Monster Hunter Build: Comparing L200 and EVA Foam

Photo credit: Noir13

We asked seasoned foamsmith, Spectra Cosplay to test drive our L200 Foam and compare it to EVA foam since we get a lot of questions on how to apply the different materials to cosplay. We sent him enough foam to create his Gore Magala Monster Hunter armor! Here’s a summary of what he found it can and can’t do so you know what to expect.

L200 Foam is a lower density type of foam that is also very light weight! It is smooth on both sides and can be heat formed. It takes texturing by dremel very quickly.

From Spectra:
I am super excited to be chosen for this opportunity to use CosplaySupplies’s L200 foam for a dream build of mine. The Gore Magala armor set is one of my favorites from Monster Hunter 4 Ultimate. It has a sort of Batman/Demon look to it which matches the monster itself. When I first got the L200 foam I noticed it has a lighter feel to it than what I am used to. It has a strange texture that doesn’t feel like most eva foam I had used in the past. I ran a few test to see if I was capable of doing my usual tricks and techniques on this foam.

Detail/Engraved Cuts
I started with my detail cuts I do on my armor builds to add a little extra detail to them. For those unfamiliar with this technique, it involves scoring the surface of the EVA foam (without cutting all the way through) and applying heat to expand and accentuate the cut. Like an engraving. While cutting into the L200 foam isn’t the problem,  when I tried heating it up I noticed the foam kind of sealed itself back up. It doesn’t seem to hold the detail cuts well which isn’t too much of an issue if you are doing detailing a different way like layering foam or dremeling texture. If you rely a lot on the scoring/heating technique to create embedded lines then you would want to use EVA foam for it.

Undercuts/Valley Cuts
These cuts are used on the underside of armor to give angles and ridges to foam. You carefully cut a “v” groove/valley into the foam without piercing to the other side. That way when you fold and glue it, it gives you a smooth line on the top side. By cutting into the L200 foam & gluing the inside seams together I noticed I was able to get my desired look the same way I’d expect from EVA.

My main concern was that I wouldn’t be able to use the L200 like I usually do with EVA, but those fears were put to rest. It is also really similar to most EVA foam to sand. So after a few tests I got to work creating my big Monster Hunter build.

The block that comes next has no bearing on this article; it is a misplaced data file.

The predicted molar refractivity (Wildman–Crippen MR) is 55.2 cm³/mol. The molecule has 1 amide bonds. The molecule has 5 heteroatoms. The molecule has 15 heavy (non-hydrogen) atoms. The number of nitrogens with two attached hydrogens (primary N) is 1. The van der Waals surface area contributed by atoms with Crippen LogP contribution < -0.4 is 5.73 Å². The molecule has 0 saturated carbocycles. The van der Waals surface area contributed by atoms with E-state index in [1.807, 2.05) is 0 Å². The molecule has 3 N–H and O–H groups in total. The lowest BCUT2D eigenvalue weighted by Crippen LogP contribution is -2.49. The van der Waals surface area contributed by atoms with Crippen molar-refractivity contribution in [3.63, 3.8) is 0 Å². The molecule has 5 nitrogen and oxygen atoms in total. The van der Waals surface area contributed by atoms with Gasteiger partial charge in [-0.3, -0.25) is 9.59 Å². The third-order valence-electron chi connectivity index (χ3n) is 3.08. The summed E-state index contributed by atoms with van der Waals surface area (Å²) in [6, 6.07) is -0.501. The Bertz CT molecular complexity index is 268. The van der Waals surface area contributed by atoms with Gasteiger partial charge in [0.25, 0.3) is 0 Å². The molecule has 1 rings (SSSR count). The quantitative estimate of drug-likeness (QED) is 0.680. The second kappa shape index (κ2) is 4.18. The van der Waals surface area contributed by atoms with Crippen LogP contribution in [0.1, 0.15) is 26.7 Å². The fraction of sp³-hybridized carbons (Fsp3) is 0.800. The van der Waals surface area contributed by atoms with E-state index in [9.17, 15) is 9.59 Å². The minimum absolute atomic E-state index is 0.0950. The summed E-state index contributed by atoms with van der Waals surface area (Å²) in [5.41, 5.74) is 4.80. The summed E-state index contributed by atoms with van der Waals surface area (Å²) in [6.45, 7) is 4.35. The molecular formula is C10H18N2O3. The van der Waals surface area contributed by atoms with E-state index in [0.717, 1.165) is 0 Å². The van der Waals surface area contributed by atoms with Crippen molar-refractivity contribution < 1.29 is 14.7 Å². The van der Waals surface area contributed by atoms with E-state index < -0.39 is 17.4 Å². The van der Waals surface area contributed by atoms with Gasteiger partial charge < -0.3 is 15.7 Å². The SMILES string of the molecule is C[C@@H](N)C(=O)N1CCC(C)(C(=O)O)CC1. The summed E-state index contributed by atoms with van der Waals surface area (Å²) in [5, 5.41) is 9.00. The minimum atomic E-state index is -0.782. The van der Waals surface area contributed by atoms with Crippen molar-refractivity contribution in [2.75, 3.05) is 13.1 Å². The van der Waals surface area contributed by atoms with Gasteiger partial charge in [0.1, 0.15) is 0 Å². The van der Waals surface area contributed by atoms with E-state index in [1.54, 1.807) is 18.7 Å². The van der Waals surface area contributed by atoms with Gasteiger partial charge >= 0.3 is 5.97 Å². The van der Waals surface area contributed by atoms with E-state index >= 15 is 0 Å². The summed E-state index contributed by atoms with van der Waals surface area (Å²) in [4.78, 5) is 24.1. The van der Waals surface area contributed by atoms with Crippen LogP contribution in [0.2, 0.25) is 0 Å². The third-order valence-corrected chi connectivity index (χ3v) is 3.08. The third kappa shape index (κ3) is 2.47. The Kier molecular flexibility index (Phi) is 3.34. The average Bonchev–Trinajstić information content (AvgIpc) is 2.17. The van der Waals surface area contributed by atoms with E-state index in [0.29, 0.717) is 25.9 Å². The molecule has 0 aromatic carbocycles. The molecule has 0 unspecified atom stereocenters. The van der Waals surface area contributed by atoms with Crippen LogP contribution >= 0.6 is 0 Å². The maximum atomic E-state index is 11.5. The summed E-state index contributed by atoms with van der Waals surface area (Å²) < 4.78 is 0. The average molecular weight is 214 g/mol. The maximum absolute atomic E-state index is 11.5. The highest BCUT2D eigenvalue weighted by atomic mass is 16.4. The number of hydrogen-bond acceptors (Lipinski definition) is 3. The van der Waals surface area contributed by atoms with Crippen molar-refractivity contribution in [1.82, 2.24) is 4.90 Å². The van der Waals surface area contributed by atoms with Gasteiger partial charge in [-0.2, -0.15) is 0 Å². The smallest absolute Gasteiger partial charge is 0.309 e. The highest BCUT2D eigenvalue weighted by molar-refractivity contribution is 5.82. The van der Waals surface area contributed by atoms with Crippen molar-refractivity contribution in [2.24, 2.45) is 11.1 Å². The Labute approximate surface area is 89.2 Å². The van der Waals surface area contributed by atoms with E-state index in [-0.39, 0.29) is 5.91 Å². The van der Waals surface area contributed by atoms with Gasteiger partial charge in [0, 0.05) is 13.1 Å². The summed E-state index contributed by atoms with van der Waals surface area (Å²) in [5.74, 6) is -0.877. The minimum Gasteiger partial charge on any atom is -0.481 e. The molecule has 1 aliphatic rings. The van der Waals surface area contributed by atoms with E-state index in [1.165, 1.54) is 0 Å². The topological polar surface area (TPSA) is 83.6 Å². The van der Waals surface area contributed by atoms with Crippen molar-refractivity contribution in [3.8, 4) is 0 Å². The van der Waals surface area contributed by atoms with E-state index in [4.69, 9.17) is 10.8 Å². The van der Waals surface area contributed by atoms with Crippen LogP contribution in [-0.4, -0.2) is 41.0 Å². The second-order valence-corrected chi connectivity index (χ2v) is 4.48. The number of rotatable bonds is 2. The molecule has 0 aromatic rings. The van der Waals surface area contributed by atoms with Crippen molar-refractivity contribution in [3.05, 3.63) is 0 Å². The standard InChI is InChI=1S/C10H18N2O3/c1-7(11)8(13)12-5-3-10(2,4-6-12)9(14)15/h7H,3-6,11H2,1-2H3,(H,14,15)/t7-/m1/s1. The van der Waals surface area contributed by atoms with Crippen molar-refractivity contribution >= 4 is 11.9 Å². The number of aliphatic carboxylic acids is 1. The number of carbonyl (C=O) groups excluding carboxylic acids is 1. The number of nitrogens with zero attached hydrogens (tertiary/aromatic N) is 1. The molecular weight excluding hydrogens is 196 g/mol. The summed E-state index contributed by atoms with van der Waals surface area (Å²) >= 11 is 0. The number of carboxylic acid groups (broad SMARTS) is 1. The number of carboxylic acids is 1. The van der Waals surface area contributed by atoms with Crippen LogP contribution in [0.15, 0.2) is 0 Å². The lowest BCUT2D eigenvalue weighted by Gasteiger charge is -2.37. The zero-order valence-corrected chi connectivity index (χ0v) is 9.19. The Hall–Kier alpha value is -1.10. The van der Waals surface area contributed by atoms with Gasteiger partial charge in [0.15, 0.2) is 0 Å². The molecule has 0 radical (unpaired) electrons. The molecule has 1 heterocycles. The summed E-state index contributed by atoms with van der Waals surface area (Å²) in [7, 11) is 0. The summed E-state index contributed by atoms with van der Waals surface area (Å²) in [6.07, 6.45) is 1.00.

Building Gore Magala
Like with any armor project I take on I like to start by making my patterns. After measuring myself for the appropriate armor pieces I was able to make them to my measurements. Gore Magala’s armor has a mix of scales and layered plates. So the first step in this build is to get the base armor pieces done before getting the layers and scales done.

It’s important to utilize as much space as possible on your foam mats so you aren’t wasting any material. As stated before it is more important to me to get the base armor pieces done first. So I did the shins, thigh, hips, ab, chest, shoulders, and arm guards first.

Note: I went through several Xacto blades in order to cut all that foam. It can be tough cutting this foam with a dull blade, so making sure your blades are sharp before doing so.

After cutting out all the base armor pieces, the next step was to trace out where I’ll be laying out the armor plates and scale on their respective pieces. Once I had these traces done I took my dremel to it to sand my armor pieces to have cleaner edges as well as some battle wear detail to it as well.

Next step in this build were the shoulder pads. The Gore Magala armor has these weird claw shaped shoulder pads that are layered. Six claw style armor pieces that go over the shoulder and halfway down the back. These were going to be the biggest part of the armor. The claws alone took up a whole sheet of L200 foam.

Again cutting these out took a few blades to get nice clean cuts. In the end I was pleased with the end result. I went right into sanding these pieces before assembling them.

With the base parts cut out & the layer/scale tracing steps done, the next step was to sand, detail, and start gluing everything together for the assembly. This build has been a lot of fun to do and I am very pleased with how it is all came together.  Detailing is always favorite part of any armor build I do, and there was plenty of opportunities for that with Gore Magala.

The finished costume worn to Yeticon! The armor was made by me. The sword was lent to me by another cosplayer at the Monster Hunter shoot. Photos by Noir13